pimp pimpity pimp pimp

by lestro

Yeah, I said it. And why not, it’s just a word.

But it’s a revealing word, especially when judging someone’s reaction to it.

By now we all know that the Clinton Mafia went apeshit last week when an MSNBC reporter described the Clinton Family Campaign machine like this:

“Doesn’t it seem like Chelsea’s sort of being pimped out in a weird sort of way?”

The reporter, David Shuster, was immediately forced to apologize and suspended after Hillary Clinton adviser Howard Wolfsen responded like this:

Asked about Shuster’s “pimp” comment, Wolfson denounced the comment as “disgusting” and “beneath contempt,” adding: “It’s the kind of thing that should never be said on a national news network.”

Then Wolsfon added: “You have to question whether or not there is a pattern here on the part of the network.” He added: “Is this part of a pattern? I don’t know, but [it’s] beneath contempt.”

So I looked up the verb “to pimp” and found this at Merriam-Webster’s Web site:

“to make use of often dishonorably for one’s own gain or benefit”

That sounds about right to me, especially when you add the “in a weird way” part of Shuster’s question. Chelsea has been pulled away from her job and fiance in order to help circle their race-baiting wagons around her mother’s flagging campaign.

But beyond that and the fact that they are sinking and they know it and grasping at straws (MSNBC is apparently part of yet another vast conspiracy to bring down the Clintons. Easier than blaming the candidate or the lack of a coherent, consistent message, I suppose, though it is worth noting that the Campaign Manager and assistant have both been canned this week…).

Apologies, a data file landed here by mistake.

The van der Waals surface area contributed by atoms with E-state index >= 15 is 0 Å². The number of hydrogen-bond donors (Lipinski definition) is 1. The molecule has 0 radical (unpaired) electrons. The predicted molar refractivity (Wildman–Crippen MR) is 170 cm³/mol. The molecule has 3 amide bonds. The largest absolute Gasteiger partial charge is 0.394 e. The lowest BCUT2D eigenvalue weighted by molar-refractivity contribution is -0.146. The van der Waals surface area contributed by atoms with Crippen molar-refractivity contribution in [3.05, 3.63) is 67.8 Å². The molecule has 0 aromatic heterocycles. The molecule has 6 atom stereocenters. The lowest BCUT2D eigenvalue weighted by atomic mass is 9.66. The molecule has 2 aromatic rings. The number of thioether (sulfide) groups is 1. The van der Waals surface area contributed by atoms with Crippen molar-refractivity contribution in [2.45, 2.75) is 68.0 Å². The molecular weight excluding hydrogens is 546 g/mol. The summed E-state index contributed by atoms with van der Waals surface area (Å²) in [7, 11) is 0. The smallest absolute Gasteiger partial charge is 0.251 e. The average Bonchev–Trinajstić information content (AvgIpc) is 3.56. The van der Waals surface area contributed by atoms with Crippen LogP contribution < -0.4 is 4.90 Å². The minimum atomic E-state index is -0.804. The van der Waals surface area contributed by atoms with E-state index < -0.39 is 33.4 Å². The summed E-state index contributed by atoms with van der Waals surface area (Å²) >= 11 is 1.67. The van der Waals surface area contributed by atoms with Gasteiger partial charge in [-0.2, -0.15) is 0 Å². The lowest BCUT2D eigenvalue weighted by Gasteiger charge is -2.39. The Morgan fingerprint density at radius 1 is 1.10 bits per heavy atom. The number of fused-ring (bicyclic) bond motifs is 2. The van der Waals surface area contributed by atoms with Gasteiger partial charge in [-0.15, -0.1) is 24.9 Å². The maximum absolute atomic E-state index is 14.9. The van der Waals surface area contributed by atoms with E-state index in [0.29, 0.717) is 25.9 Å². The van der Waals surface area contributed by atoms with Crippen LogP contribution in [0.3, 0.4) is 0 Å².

But what it really shows is the generational divide developing both in the country and especially the campaign. It reminds us that the Clintons, and many of the Baby Boomers, whose time, as we know, is coming to an end, have turned into the Old Guard who are completely out-of-touch with both culture and the changing uses of words.

While “pimp” may still carry a negative connotation to those who grew up in the 60s, the rest of us, especially those of us in the Red Dawn Generation, don’t see it that way. Thanks to rap music, the word “pimp” no longer just means turning out a ho. It can even be used as a compliment and has gained acceptance in popular culture through various mediums, including the popular MTV show “Pimp My Ride,” in which a crappy car is turned into a slick, hopped-up hot shit ride and Jay-Z’s 2000 single “Big Pimpin,” which went to No. 3 on the Billboard charts or 50 Cent’s 2003 single “P.I.M.P.,” which also went to No. 3 on the Hot 100.

So maybe Shuster meant the campaign has helped doll-up Chelsea, who, despite what John McCain might say, is no longer the gawky pre-teen we remember from the campaign 16 years ago, but appears to be a lovely young woman.

But beyond that, there is nothing wrong with Shuster’s use of the word. For the record, the reporter is 40 years old. He is NOT a Baby Boomer and therefore is most likely using the word in its modern context.

And context is important. Let’s explore:

“Did you see how phat Hillary looked in that outfit tonight?”

vs.

“Did you see how fat Hillary looked in that outfit tonight?”

Pretty big difference, right? Without knowing or understanding the context and the changes to the English language and slang that have taken place recently, it is easy to see how some old fart might be offended by the former, thinking it is the latter.

And when you no longer understand the new slang, you are officially out-of-touch and it is probably time to retire and let someone who understands the world as it is today – not 40 years ago – take over…

One Response to pimp pimpity pimp pimp

  1. squishmael says:

    Great point about the actual definition of pimp. But, as I’ve learned living here in the south, with regards to proper pronunciation, the dictionary isn’t always viewed as the golden standard that it should be. Kind of like the way that the religious right lives in relation to the way Jesus lived.

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